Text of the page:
Sunday, September 14, 2014
Book Review: Oliver and the Seawigs
I’ve reviewed a few Philip Reeve books on here, and regular readers will know he’s a personal favorite. I discovered him with Larklight, went on to love his epic ultra-far future Predator Cities (formerly Hungry Cities) series, and have read pretty much everything I’ve gotten my hands on since (realized I bought, but never read No Such Thing as Dragons, and have to do something about that one of these days). So, I snagged his most recent effort, with co-creator Sarah McIntyre in spite of its target demographic. I don’t have, and am not likely to ever have, children. So, I may not be the best judge of things related to them. But this feels like a good book to carry kids over from things like the Magic Treehouse series or Boxcar Children to books like Geronimo Stilton or even Reeve’s other books, like Goblins or Larklight.
Oliver, the protagonist, is the kind of kid character I responded well to as a wee lad. He doesn’t get upset or too worried. He does what needs to be done and he follows life’s path with a jaunty step. And the other characters in the book are fun and weird. It looks like Reeve & McIntyre’s next project (Cakes in Space) is unrelated to this, but I’d like to see more adventures of Oliver and friends. The illustrations are fun and copious, something that I would have loved as a youngster. I had a devil of a time reading, even though I wanted to do it with all my heart. Pictures helped me stay focused and keep my mind on the words. Plus, they helped make the pages go by faster, which made me feel like I was accomplishing something, which in turn made me feel less depressed about my reading issues. So, kids with reading issues (at least issues similar to the ones I had) might respond to this book, too. Unlike most of Reeve’s other books, I can’t really recommend this one to adults. There's nothing wrong with that. It is a children's book. And adults with children should enjoy reading it to or along with their spawn.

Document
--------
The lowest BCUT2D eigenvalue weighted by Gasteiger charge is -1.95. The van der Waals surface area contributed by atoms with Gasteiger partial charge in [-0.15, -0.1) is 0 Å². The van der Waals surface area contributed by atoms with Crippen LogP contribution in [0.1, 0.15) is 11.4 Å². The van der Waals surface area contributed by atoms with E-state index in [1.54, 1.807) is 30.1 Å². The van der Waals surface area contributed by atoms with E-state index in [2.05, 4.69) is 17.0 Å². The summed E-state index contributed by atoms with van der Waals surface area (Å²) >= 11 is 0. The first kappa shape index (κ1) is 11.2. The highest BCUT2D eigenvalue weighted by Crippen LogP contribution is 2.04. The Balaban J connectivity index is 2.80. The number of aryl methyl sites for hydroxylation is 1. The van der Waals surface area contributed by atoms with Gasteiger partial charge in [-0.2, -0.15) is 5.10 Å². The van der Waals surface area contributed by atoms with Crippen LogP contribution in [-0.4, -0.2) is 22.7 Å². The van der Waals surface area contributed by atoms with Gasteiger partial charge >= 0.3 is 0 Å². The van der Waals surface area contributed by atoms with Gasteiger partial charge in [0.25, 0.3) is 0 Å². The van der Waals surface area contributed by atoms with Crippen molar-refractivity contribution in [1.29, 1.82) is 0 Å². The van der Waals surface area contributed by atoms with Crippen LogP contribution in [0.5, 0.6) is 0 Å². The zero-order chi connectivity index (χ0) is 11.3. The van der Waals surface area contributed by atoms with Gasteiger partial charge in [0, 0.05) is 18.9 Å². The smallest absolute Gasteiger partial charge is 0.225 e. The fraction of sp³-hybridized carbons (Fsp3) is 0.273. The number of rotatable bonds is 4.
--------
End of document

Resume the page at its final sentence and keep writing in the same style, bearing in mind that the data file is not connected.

Oliver and the Seawigs
Authors: Philip Reeve & Sarah McIntyre
Publisher: Random House
-Matthew J. Constantine